Not all stories follow a 3-act structure. As an example, Les Misérables is rather episodic in its nature: first there's the story of Bishop Myriel and how he meets Jean Valjean, then there's Fantine's story, then Cosette's, then we have Marius who encounters now-adult Cosette, then there are multiple climaxes.
For a film example, there's My Neighbour Totoro, which too is constructed of semi-separate episodes, rather than one overarching story.
(Some more examples include Shmuel Yosef Agnon's Only Yesterday, Boris Pasternak's Dr. Zhivago, Marion Zimmer-Bradley's Mists of Avalon, and I suppose quite a few others.)
Some "rules" are maintained even when the 3-act structure is replaced with a more episodic narrative. For example, exposition and setups are kept to approximately the first 30% of the story, while payoffs come later. In quite a few cases, though not universally, there's also rising tension: later "episodes" are tenser and with higher stakes than earlier episodes. (However, each episode would have its own denouement.)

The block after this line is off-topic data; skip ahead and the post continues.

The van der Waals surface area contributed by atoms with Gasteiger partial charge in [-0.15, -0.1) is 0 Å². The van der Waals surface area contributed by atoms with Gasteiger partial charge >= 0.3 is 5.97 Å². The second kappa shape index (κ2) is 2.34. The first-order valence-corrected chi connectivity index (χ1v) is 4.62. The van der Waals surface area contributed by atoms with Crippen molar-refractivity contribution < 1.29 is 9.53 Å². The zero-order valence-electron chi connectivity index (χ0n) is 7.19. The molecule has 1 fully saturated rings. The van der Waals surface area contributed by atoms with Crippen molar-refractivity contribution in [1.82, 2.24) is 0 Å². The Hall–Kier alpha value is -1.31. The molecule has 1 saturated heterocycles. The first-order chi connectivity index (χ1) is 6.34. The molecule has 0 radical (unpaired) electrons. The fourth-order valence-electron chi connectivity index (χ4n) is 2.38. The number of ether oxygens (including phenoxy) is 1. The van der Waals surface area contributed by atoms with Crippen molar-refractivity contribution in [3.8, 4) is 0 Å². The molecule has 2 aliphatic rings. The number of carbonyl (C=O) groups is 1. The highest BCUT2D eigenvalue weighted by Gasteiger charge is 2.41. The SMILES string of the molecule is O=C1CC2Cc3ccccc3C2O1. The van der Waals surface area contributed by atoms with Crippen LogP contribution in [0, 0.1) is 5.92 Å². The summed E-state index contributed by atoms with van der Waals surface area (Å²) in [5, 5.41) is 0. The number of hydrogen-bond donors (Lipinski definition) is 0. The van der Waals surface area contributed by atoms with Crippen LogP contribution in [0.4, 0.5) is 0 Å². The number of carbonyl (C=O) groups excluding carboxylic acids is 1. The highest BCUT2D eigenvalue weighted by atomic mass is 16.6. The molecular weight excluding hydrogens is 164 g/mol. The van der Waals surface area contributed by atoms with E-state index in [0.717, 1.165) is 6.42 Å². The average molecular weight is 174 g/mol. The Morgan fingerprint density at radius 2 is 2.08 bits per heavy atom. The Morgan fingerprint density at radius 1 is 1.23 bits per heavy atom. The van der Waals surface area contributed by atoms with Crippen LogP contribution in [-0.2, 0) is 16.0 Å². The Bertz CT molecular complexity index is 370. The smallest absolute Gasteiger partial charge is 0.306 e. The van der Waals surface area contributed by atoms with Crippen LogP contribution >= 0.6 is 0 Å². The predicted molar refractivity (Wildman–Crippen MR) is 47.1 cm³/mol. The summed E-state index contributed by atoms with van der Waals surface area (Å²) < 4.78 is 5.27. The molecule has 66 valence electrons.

Trouble is, the 3-act structure is very useful in terms of providing a measure of guidance to pacing: I know I should have something dramatic happen by about this point, should have a major turning point by about that point, etc.
What could guide me in similar fashion if I eschew the 3-act structure, and follow instead a more episodic path? Suppose, for the sake of the argument, that I'm trying to write Les Misérables (that's the example that I suppose would be most familiar to people)? How do I keep track of my pacing? How do I "know" when there's something wrong with the pacing and how it could be corrected? (Other than by trial and error and gut-feeling, that is?)